A 75-year-old mathematical tool, developed by American engineer Frank Benford, is calling China a liar, as Bloomberg reports:
A mathematical tool devised by an American physicist in the 1930s underscores doubts about the quality and reliability of Chinese economic data …
The results are based on “Benford’s Law,” which holds that in any series of numbers, certain patterns will be found only if the statistics are naturally generated…
An examination of the quarterly GDP growth rate from December 1991 to September 2012 shows zero occurred as the second digit 21 times, much higher than what Benford would calculate and suggesting a rounding-up to achieve a bigger leading digit.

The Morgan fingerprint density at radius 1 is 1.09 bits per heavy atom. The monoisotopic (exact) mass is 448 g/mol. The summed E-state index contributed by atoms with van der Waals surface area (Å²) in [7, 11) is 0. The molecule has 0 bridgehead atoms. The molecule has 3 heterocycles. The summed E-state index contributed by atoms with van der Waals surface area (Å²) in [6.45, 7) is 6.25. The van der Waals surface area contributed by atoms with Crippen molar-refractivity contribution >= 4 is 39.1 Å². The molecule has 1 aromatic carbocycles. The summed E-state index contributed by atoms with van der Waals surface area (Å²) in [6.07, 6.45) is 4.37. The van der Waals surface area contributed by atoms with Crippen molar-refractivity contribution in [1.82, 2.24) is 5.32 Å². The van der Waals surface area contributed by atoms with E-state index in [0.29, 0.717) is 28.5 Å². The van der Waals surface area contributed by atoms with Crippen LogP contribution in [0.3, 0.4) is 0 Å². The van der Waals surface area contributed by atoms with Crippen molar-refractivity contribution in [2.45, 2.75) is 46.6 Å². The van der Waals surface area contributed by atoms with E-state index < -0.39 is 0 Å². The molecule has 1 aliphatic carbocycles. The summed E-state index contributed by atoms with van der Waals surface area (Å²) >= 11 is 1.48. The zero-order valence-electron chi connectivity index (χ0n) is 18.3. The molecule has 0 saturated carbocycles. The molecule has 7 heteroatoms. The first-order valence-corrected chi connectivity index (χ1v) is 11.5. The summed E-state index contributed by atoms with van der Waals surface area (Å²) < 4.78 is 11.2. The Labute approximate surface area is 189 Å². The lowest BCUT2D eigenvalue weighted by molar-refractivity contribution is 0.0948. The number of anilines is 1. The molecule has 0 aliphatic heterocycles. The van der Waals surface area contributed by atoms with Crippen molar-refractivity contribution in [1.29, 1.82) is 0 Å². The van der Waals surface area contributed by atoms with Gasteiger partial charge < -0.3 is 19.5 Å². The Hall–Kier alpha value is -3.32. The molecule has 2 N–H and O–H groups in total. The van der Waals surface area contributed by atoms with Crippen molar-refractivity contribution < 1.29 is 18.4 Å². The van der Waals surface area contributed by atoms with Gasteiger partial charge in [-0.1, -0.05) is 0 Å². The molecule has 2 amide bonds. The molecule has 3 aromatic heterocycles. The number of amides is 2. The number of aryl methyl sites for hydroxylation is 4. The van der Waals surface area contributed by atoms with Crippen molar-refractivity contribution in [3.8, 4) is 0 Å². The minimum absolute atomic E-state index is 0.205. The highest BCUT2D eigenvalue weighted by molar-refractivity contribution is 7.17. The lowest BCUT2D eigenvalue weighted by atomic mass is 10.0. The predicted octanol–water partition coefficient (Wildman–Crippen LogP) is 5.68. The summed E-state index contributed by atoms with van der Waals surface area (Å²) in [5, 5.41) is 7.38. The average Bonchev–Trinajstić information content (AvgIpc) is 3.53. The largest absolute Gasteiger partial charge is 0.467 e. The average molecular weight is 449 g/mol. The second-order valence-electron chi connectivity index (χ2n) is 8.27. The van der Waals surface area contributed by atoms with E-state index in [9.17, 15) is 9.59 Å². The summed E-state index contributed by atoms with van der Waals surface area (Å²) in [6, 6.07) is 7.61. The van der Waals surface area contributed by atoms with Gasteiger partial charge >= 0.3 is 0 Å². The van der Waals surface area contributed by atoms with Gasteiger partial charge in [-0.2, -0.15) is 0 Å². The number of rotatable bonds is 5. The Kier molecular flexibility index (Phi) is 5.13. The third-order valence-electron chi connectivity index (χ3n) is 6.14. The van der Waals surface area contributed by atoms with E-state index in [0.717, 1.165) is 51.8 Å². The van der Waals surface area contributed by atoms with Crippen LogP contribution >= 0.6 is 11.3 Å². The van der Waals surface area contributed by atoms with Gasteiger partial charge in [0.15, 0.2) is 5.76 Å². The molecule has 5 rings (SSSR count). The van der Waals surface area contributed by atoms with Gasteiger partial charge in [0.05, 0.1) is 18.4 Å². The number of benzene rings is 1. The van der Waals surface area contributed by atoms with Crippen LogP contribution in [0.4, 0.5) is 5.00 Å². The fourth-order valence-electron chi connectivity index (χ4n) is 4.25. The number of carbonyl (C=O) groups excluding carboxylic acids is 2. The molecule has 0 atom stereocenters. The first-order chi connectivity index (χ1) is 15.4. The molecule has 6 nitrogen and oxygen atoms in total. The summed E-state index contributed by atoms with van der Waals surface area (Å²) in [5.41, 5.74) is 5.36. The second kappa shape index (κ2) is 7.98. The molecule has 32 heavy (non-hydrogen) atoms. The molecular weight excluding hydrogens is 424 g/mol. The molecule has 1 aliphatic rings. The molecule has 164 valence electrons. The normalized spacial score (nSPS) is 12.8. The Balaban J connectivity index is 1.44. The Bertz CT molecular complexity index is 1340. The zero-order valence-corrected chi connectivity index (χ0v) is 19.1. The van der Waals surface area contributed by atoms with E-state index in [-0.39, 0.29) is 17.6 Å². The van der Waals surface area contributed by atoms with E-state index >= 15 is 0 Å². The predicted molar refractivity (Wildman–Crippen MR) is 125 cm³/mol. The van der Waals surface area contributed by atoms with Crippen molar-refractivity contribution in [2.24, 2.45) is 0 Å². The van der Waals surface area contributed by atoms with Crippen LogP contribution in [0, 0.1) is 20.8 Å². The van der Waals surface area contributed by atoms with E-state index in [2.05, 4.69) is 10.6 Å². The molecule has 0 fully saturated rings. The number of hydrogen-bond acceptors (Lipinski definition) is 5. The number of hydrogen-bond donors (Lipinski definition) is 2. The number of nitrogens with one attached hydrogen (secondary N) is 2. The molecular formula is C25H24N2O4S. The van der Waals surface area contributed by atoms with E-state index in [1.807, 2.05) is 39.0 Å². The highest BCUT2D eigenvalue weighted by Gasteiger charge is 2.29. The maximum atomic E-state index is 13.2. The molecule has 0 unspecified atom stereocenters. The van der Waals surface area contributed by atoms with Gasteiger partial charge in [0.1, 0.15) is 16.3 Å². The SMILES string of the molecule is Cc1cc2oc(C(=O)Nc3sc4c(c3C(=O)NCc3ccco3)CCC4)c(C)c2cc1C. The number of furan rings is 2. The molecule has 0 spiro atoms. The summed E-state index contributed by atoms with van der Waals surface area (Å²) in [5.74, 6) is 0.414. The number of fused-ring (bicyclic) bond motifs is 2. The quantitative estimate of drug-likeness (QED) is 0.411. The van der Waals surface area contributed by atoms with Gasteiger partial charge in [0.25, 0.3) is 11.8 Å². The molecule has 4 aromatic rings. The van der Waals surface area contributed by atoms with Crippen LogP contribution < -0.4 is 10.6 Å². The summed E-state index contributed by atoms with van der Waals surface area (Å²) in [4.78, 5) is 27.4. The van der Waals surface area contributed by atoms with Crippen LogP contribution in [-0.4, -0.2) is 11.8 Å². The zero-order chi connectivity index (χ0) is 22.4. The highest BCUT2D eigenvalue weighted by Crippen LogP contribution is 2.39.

Forgive us for not being shocked. China’s self-reported economic stats have been under scrutiny for some time now. The temptation for China’s central planners to fudge the numbers is especially strong given the pressure the country and the ruling party is under to continue to produce phenomenal growth.
Not surprisingly, China’s National Bureau of Statistics has denied accusations of number-fixing. Their response to these allegations in the past has been to say: “prove it.” That has been difficult, as China’s economy seems to be getting less transparent over time.
But while Benford’s Law isn’t enough to indict China on number fudging on its own, the Law has a decent track record. As Bloomberg goes on to say, the law “has already been adapted to show Greece should have been suspected of manipulating its data before the European debt crisis and that now-jailed financier Bernard Madoff was overstating investment returns.”